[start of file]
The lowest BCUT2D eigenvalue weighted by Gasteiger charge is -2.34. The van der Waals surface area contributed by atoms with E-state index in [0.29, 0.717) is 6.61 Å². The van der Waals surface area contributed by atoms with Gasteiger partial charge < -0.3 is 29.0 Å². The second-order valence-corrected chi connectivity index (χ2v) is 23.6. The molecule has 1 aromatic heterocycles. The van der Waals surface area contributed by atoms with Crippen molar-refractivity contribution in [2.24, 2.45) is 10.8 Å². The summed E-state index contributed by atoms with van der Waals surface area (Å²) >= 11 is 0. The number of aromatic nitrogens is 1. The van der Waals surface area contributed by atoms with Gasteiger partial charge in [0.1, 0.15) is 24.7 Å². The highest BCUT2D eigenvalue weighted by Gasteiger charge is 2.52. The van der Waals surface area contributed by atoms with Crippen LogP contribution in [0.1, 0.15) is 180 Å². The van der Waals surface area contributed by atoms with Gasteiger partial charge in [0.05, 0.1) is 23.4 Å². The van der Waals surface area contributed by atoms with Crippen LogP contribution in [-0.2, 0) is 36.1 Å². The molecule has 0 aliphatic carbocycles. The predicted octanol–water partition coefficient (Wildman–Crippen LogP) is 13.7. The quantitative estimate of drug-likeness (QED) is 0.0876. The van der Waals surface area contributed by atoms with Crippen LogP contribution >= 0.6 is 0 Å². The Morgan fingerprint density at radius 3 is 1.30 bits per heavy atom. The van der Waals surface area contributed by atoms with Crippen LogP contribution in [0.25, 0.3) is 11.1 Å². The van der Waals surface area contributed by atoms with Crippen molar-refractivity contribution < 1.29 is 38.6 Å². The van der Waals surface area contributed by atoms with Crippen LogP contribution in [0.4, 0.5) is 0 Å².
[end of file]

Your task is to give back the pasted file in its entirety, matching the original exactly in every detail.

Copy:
The lowest BCUT2D eigenvalue weighted by Gasteiger charge is -2.34. The van der Waals surface area contributed by atoms with E-state index in [0.29, 0.717) is 6.61 Å². The van der Waals surface area contributed by atoms with Gasteiger partial charge < -0.3 is 29.0 Å². The second-order valence-corrected chi connectivity index (χ2v) is 23.6. The molecule has 1 aromatic heterocycles. The van der Waals surface area contributed by atoms with Crippen molar-refractivity contribution in [2.24, 2.45) is 10.8 Å². The summed E-state index contributed by atoms with van der Waals surface area (Å²) >= 11 is 0. The number of aromatic nitrogens is 1. The van der Waals surface area contributed by atoms with Gasteiger partial charge in [0.1, 0.15) is 24.7 Å². The highest BCUT2D eigenvalue weighted by Gasteiger charge is 2.52. The van der Waals surface area contributed by atoms with Crippen LogP contribution in [0.1, 0.15) is 180 Å². The van der Waals surface area contributed by atoms with Gasteiger partial charge in [0.05, 0.1) is 23.4 Å². The van der Waals surface area contributed by atoms with Crippen LogP contribution in [-0.2, 0) is 36.1 Å². The molecule has 0 aliphatic carbocycles. The predicted octanol–water partition coefficient (Wildman–Crippen LogP) is 13.7. The quantitative estimate of drug-likeness (QED) is 0.0876. The van der Waals surface area contributed by atoms with Crippen LogP contribution >= 0.6 is 0 Å². The Morgan fingerprint density at radius 3 is 1.30 bits per heavy atom. The van der Waals surface area contributed by atoms with Crippen LogP contribution in [0.25, 0.3) is 11.1 Å². The van der Waals surface area contributed by atoms with Crippen molar-refractivity contribution < 1.29 is 38.6 Å². The van der Waals surface area contributed by atoms with Crippen LogP contribution in [0.4, 0.5) is 0 Å².